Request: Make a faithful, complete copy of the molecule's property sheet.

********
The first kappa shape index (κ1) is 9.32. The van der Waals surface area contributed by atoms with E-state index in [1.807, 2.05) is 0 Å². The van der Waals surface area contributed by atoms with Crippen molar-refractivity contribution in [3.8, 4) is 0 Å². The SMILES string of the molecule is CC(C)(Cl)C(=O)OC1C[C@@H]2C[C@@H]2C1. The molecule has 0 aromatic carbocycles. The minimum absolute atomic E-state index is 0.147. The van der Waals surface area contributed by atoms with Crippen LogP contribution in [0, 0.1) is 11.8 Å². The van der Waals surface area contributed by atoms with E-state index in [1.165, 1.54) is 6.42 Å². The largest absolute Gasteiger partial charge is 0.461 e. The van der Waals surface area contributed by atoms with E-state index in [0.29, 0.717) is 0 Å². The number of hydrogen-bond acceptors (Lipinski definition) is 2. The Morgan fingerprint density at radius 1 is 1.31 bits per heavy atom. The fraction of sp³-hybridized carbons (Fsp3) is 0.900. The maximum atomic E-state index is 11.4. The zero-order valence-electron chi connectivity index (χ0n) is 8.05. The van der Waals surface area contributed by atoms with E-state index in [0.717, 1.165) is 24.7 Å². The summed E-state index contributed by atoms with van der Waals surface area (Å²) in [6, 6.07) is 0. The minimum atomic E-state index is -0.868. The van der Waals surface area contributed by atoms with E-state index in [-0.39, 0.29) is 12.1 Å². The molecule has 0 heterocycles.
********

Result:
The first kappa shape index (κ1) is 9.32. The van der Waals surface area contributed by atoms with E-state index in [1.807, 2.05) is 0 Å². The van der Waals surface area contributed by atoms with Crippen molar-refractivity contribution in [3.8, 4) is 0 Å². The SMILES string of the molecule is CC(C)(Cl)C(=O)OC1C[C@@H]2C[C@@H]2C1. The molecule has 0 aromatic carbocycles. The minimum absolute atomic E-state index is 0.147. The van der Waals surface area contributed by atoms with Crippen LogP contribution in [0, 0.1) is 11.8 Å². The van der Waals surface area contributed by atoms with E-state index in [1.165, 1.54) is 6.42 Å². The largest absolute Gasteiger partial charge is 0.461 e. The van der Waals surface area contributed by atoms with E-state index in [0.29, 0.717) is 0 Å². The number of hydrogen-bond acceptors (Lipinski definition) is 2. The Morgan fingerprint density at radius 1 is 1.31 bits per heavy atom. The fraction of sp³-hybridized carbons (Fsp3) is 0.900. The maximum atomic E-state index is 11.4. The zero-order valence-electron chi connectivity index (χ0n) is 8.05. The van der Waals surface area contributed by atoms with E-state index in [0.717, 1.165) is 24.7 Å². The summed E-state index contributed by atoms with van der Waals surface area (Å²) in [6, 6.07) is 0. The minimum atomic E-state index is -0.868. The van der Waals surface area contributed by atoms with E-state index in [-0.39, 0.29) is 12.1 Å². The molecule has 0 heterocycles.